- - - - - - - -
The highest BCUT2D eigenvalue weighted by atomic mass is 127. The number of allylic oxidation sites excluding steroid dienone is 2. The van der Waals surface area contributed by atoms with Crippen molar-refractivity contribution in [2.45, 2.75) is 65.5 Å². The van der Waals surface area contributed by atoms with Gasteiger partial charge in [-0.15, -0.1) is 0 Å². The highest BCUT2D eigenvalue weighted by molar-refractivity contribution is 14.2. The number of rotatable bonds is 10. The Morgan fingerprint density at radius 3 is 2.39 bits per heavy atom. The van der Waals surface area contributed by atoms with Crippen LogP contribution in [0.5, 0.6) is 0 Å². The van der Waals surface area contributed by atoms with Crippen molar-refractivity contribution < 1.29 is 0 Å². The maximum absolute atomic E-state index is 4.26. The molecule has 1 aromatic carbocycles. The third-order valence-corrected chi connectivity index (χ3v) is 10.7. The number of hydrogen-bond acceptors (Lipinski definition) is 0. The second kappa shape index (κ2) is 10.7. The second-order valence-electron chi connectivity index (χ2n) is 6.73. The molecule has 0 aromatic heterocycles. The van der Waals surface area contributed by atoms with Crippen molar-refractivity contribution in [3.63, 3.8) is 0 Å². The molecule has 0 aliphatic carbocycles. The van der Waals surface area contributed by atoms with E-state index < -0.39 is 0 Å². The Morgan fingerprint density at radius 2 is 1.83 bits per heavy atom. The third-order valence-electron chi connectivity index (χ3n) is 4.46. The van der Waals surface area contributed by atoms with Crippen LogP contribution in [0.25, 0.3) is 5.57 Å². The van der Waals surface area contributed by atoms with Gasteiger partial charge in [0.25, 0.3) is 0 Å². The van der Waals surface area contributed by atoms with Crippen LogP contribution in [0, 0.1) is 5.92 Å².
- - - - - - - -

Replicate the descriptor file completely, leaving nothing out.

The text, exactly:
The highest BCUT2D eigenvalue weighted by atomic mass is 127. The number of allylic oxidation sites excluding steroid dienone is 2. The van der Waals surface area contributed by atoms with Crippen molar-refractivity contribution in [2.45, 2.75) is 65.5 Å². The van der Waals surface area contributed by atoms with Gasteiger partial charge in [-0.15, -0.1) is 0 Å². The highest BCUT2D eigenvalue weighted by molar-refractivity contribution is 14.2. The number of rotatable bonds is 10. The Morgan fingerprint density at radius 3 is 2.39 bits per heavy atom. The van der Waals surface area contributed by atoms with Crippen LogP contribution in [0.5, 0.6) is 0 Å². The van der Waals surface area contributed by atoms with Crippen molar-refractivity contribution < 1.29 is 0 Å². The maximum absolute atomic E-state index is 4.26. The molecule has 1 aromatic carbocycles. The third-order valence-corrected chi connectivity index (χ3v) is 10.7. The number of hydrogen-bond acceptors (Lipinski definition) is 0. The second kappa shape index (κ2) is 10.7. The second-order valence-electron chi connectivity index (χ2n) is 6.73. The molecule has 0 aromatic heterocycles. The van der Waals surface area contributed by atoms with Crippen molar-refractivity contribution in [3.63, 3.8) is 0 Å². The molecule has 0 aliphatic carbocycles. The van der Waals surface area contributed by atoms with E-state index < -0.39 is 0 Å². The Morgan fingerprint density at radius 2 is 1.83 bits per heavy atom. The third-order valence-electron chi connectivity index (χ3n) is 4.46. The van der Waals surface area contributed by atoms with Crippen LogP contribution in [0.25, 0.3) is 5.57 Å². The van der Waals surface area contributed by atoms with Gasteiger partial charge in [0.25, 0.3) is 0 Å². The van der Waals surface area contributed by atoms with Crippen LogP contribution in [0, 0.1) is 5.92 Å².